How to survive super long flights without destroying your body
Nothing is more epic than a far-flung adventure trip across the globe—but getting there is a drag. A long-haul flight can be brutal—a blow to comfort, your joints, and overall health—and it doesn’t get any better after you land, considering a time zone change can disturb your sleep cycles. Despite the laundry list of detriments, the long flight at 35,000 feet can be a breeze if you know how to prepare in advance. These hacks will help you sit back, relax, and enjoy the long flight—and I guarantee your body will thank you for it.
I wrote how to survive long-haul flights without wrecking your body for Men's Fitness magazine, which you can read here, but in case you missed it, see my 8 tips below.
1. Stay busy. Now’s a good time to binge watch Curb Your Enthusiasm, crack open a novel or map out your journey. When your brain is busy, it’s anticipating what happens next, which makes time seem to fly by (a waiter at a packed restaurant or a student at a fascinating lecture can attest to this). The worst thing you can do on a long flight is just sit there thinking about how long the flight is.
2. Eat the right foods. Everyone loves the sound of the food cart coming down the aisle, but you might want to think twice about the packaged meal. Airline food is notoriously heavy and sodium loaded, which can make you feel uneasy in your seat for the rest of the flight (it can also compromise good sleep). A general rule of thumb: don’t eat anything you wouldn’t eat at home. Thankfully, all major airlines offer meals that match your dietary restrictions—which you can pre-order at the time of booking—like vegetarian, sodium-free, gluten-free and even kosher. You can also bring your own TSA-friendly foods in small containers, like quinoa and fruits.
3. Do stretches right in your seat. Long flights take a physical toll on your body (ever heard of “economy class leg?”). Sitting for long periods of time can cause minor back pain, fatigue, stiff joints and even blood clots. Before you leave for the airport, stretch as much as you can, build up your core (like with the plank) and use a foam roller to loosen up muscles. Then, when you’re on the flight, periodically move body parts to keep blood flowing and loosen stiffness. Do simple exercises like ankle circles, foot pumps, knee lifts and neck rolls to stay limber and keep your circulation flowing.
4. Take cold-busting supplements. We hate to be a downer, but planes carry a lot of germs, and there’s nothing worse than getting sick for your entire trip. Take extra preventative measures by bringing loads of Vitamin C and multivitamins for your flight, and eat healthy foods chockfull of antioxidants like fruits and vegetables. This will help keep you nourished and protect your health for the long flight.
5. Time your sleep cycle to avoid jet lag. There is no easy cure for jet lag, but the best solution is to synchronize your flight with your sleep cycle. Long overnight flights in general are optimal routes (as opposed to oversea morning flights) that better match your sleep schedule. For instance: US to Asia and US to Europe direct, overnight flights will get you to the destination in the morning, so you can sleep on your regular cycle as you would at home (you just have to tough it out as long as you can during the first day you land). Taking an overnight flight also helps time go by as you’re asleep the majority of the flight. It’s also a good idea to get as much shut eye as you can on a flight; this way, you’ll be less tired after you land, and having a good night’s sleep is always important for your health.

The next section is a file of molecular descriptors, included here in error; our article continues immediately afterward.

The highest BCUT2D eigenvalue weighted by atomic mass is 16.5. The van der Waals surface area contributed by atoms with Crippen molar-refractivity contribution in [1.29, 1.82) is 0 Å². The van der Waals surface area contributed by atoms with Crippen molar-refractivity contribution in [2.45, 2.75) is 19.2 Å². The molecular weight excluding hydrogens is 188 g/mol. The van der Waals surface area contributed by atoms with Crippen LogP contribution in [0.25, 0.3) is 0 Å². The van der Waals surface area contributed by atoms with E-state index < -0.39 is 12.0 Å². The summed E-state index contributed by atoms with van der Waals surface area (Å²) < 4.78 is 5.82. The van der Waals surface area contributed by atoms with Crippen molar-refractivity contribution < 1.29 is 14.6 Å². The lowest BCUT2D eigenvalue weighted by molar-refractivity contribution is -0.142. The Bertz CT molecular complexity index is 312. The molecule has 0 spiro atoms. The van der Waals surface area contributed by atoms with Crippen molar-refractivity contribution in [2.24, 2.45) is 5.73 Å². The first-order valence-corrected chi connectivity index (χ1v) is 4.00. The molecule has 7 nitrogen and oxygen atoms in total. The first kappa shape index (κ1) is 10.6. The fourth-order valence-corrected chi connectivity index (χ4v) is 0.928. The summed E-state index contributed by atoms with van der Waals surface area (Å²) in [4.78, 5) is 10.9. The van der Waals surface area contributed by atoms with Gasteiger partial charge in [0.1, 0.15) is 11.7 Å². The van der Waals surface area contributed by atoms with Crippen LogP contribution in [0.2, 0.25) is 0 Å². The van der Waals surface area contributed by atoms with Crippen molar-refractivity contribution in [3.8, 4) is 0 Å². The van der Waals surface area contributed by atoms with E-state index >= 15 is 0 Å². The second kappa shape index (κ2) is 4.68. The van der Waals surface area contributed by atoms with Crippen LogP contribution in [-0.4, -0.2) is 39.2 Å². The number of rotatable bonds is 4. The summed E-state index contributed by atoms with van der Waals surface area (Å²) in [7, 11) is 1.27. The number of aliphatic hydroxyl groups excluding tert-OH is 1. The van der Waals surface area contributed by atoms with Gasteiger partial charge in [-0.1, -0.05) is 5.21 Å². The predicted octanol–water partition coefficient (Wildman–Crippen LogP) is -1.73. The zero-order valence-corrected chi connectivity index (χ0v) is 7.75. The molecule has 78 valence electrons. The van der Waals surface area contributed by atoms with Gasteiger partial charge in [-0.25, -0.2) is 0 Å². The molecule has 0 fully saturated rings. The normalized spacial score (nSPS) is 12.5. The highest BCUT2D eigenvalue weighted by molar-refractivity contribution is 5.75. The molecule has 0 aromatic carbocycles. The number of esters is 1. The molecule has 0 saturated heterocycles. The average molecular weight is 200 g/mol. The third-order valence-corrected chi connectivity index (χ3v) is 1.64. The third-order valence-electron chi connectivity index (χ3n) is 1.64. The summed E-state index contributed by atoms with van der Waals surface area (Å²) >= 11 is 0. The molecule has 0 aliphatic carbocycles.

6. Sleep without pills. While it’s important to get sleep, it might be challenging in a contortionist position on a plane. To raise comfort levels, bring a neck pillow for support. If you have a heavy coat, use it for lumbar support, which helps your posture as you snooze. If you can, nab the bulkhead seat (front of the cabin) for more leg space, as well as a window seat to rest your head. Most airlines offer eye masks and earplugs if you need it, but bring a set of your own just in case. For many passengers, listening to ambient music on your phone helps you fall into a lull.
7. Stay hydrated. Cabin air is drier than the Sahara Desert, which makes you feel tired, causes dry mouth and makes you dizzy. It’s a discomfort you can avoid by staying hydrated. If you’re worried about drinking buckets of water (which will have you going to the bathroom frequently), bring water with electrolytes (or coconut water and sports drinks, which are loaded with the stuff), electrolyte tablets and eat cucumbers and tomatoes, which are 95 percent water. You won’t feel bloated, and you’ll be hydrated for the course of your flight.
8. Fly business class if you can. If money is no object, splurge on business class. Most premium cabins now offer fully-flat seats, which takes the pressure off your spine and back as you sleep, and they’re definitely more spacious so you don’t feel cramped. There’s less people up front, so you can get up and walk about without causing a traffic jam in the aisle or disturbing people. Stress levels are minimized in business class, which lessens taught muscles. Lastly, there are more and often healthier food options (and it’s a lot better than coach). In many cases, you’ll get fresh-squeezed orange juice instead of boxed OJ, which is not only hydrating but has Vitamin C straight from the source. Premium cabins are a better way to get to your destination refreshed, so think about cashing in those frequent-flier miles for an upgrade.